Consensus-based care recommendations for adults with myotonic dystrophy type 1

Ashizawa, Tetsuo, Gagnon, Cynthia, Bozzali, Marco and White, Molly (2018) Consensus-based care recommendations for adults with myotonic dystrophy type 1. Neurology: Clinical Practice, 8 (5). pp. 1-14. ISSN 2163-0933

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Purpose of review
Myotonic dystrophy type 1 (DM1) is a severe, progressive genetic disease that affects between 1 in 3,000 and 8,000 individuals globally. No evidence-based guideline exists to inform the care of these patients, and most do not have access to multidisciplinary care centers staffed by experienced professionals, creating a clinical care deficit.
Recent findings
The Myotonic Dystrophy Foundation (MDF) recruited 66 international clinicians experienced in DM1 patient care to develop consensus-based care recommendations. MDF created a 2-step methodology for the project using elements of the Single Text Procedure and the Nominal Group Technique. The process generated a 4-page Quick Reference Guide and a comprehensive, 55-page document that provides clinical
care recommendations for 19 discrete body systems and/or care considerations.
The resulting recommendations are intended to help standardize and elevate care for this patient population and reduce variability in clinical trial and study environments. Described as “one of the more variable diseases found in medicine,” myotonic dystrophy type
1 (DM1) is an autosomal dominant, triplet-repeat expansion disorder that affects somewhere between 1:3,000 and 1:8,000 individuals worldwide.1 There is a modest association between increased repeat expansion and disease severity, as evidenced by the average age of onset and overall morbidity of the condition. An expansion of over 35 repeats typically indicates an unstable and expanding mutation. An expansion of 50 repeats or higher is consistent with a diagnosis of DM1. DM1 is a multisystem and heterogeneous disease characterized by distal weakness, atrophy, and myotonia, as well as symptoms in the heart, brain, gastrointestinal tract, endocrine, and respiratory systems. Symptoms may occur at any age. The severity of the condition varies widely among affected individuals, even among members of the same family.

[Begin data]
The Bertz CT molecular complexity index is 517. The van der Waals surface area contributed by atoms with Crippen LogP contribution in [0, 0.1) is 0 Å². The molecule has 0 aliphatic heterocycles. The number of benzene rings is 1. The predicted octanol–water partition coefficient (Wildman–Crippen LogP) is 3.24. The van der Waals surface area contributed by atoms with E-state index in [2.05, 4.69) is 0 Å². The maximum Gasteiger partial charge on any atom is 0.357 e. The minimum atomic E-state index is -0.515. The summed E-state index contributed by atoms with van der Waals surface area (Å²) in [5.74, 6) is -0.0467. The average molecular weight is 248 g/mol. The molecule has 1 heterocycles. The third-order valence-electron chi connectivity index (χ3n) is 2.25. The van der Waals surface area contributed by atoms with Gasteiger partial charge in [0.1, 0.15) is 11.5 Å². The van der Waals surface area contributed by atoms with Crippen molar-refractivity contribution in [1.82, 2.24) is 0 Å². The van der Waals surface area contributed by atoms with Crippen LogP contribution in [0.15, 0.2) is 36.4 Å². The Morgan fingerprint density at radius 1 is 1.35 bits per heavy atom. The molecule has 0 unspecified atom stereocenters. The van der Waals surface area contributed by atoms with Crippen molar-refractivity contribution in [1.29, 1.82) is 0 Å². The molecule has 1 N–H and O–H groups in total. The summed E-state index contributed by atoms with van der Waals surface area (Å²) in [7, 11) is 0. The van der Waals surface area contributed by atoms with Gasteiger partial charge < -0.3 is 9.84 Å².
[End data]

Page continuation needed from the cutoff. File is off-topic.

Comprehensive evidence-based guidelines do not currently
exist to guide the treatment of DM1 patients. As a result, the international patient community reports varied levels of care and care quality, and difficulty accessing care adequate to manage their symptoms, unless they have access to multidisciplinary neuromuscular clinics.
Consensus-based care recommendations can help standardize
and improve the quality of care received by DM1 patients
and assist clinicians who may not be familiar with the significant variability, range of symptoms, and severity of the disease. Care recommendations can also improve the landscape for clinical trial success by eliminating some of the inconsistencies in patient care to allow more accurate understanding of the benefit of potential therapies.

Item Type: Article
Schools and Departments: Brighton and Sussex Medical School > Neuroscience
Subjects: R Medicine > RC Internal medicine > RC0321 Neurosciences. Biological psychiatry. Neuropsychiatry > RC0346 Neurology. Diseases of the nervous system Including speech disorders
Depositing User: Patricia Butler
Date Deposited: 04 Oct 2018 15:58
Last Modified: 02 Jul 2019 14:19

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